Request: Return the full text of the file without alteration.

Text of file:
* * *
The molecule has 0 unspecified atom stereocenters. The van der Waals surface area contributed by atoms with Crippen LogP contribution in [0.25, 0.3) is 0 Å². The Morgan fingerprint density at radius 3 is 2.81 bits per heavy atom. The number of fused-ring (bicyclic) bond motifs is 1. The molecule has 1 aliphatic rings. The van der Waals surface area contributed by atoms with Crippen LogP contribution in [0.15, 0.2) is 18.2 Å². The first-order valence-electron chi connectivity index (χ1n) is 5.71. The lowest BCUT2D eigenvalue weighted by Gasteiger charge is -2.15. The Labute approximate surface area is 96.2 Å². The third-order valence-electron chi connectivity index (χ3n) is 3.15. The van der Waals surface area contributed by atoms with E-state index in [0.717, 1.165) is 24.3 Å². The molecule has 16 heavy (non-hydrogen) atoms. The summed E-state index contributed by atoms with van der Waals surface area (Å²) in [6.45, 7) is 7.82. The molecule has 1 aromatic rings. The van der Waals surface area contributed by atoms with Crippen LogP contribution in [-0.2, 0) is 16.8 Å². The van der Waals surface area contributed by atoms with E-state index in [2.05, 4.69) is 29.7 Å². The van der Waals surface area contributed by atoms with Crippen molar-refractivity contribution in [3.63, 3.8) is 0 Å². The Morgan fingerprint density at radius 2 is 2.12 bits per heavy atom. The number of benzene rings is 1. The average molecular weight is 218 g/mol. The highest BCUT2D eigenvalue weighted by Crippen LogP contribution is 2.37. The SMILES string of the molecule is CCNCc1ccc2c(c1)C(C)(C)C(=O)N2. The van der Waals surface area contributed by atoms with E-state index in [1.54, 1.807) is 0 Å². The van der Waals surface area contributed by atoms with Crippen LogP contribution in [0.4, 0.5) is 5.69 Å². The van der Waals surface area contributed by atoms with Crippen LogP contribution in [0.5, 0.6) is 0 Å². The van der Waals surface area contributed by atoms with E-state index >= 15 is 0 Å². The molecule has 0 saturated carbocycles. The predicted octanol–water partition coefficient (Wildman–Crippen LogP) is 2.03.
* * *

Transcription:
The molecule has 0 unspecified atom stereocenters. The van der Waals surface area contributed by atoms with Crippen LogP contribution in [0.25, 0.3) is 0 Å². The Morgan fingerprint density at radius 3 is 2.81 bits per heavy atom. The number of fused-ring (bicyclic) bond motifs is 1. The molecule has 1 aliphatic rings. The van der Waals surface area contributed by atoms with Crippen LogP contribution in [0.15, 0.2) is 18.2 Å². The first-order valence-electron chi connectivity index (χ1n) is 5.71. The lowest BCUT2D eigenvalue weighted by Gasteiger charge is -2.15. The Labute approximate surface area is 96.2 Å². The third-order valence-electron chi connectivity index (χ3n) is 3.15. The van der Waals surface area contributed by atoms with E-state index in [0.717, 1.165) is 24.3 Å². The molecule has 16 heavy (non-hydrogen) atoms. The summed E-state index contributed by atoms with van der Waals surface area (Å²) in [6.45, 7) is 7.82. The molecule has 1 aromatic rings. The van der Waals surface area contributed by atoms with Crippen LogP contribution in [-0.2, 0) is 16.8 Å². The van der Waals surface area contributed by atoms with E-state index in [2.05, 4.69) is 29.7 Å². The van der Waals surface area contributed by atoms with Crippen molar-refractivity contribution in [3.63, 3.8) is 0 Å². The Morgan fingerprint density at radius 2 is 2.12 bits per heavy atom. The number of benzene rings is 1. The average molecular weight is 218 g/mol. The highest BCUT2D eigenvalue weighted by Crippen LogP contribution is 2.37. The SMILES string of the molecule is CCNCc1ccc2c(c1)C(C)(C)C(=O)N2. The van der Waals surface area contributed by atoms with E-state index in [1.54, 1.807) is 0 Å². The van der Waals surface area contributed by atoms with Crippen LogP contribution in [0.4, 0.5) is 5.69 Å². The van der Waals surface area contributed by atoms with Crippen LogP contribution in [0.5, 0.6) is 0 Å². The van der Waals surface area contributed by atoms with E-state index >= 15 is 0 Å². The molecule has 0 saturated carbocycles. The predicted octanol–water partition coefficient (Wildman–Crippen LogP) is 2.03.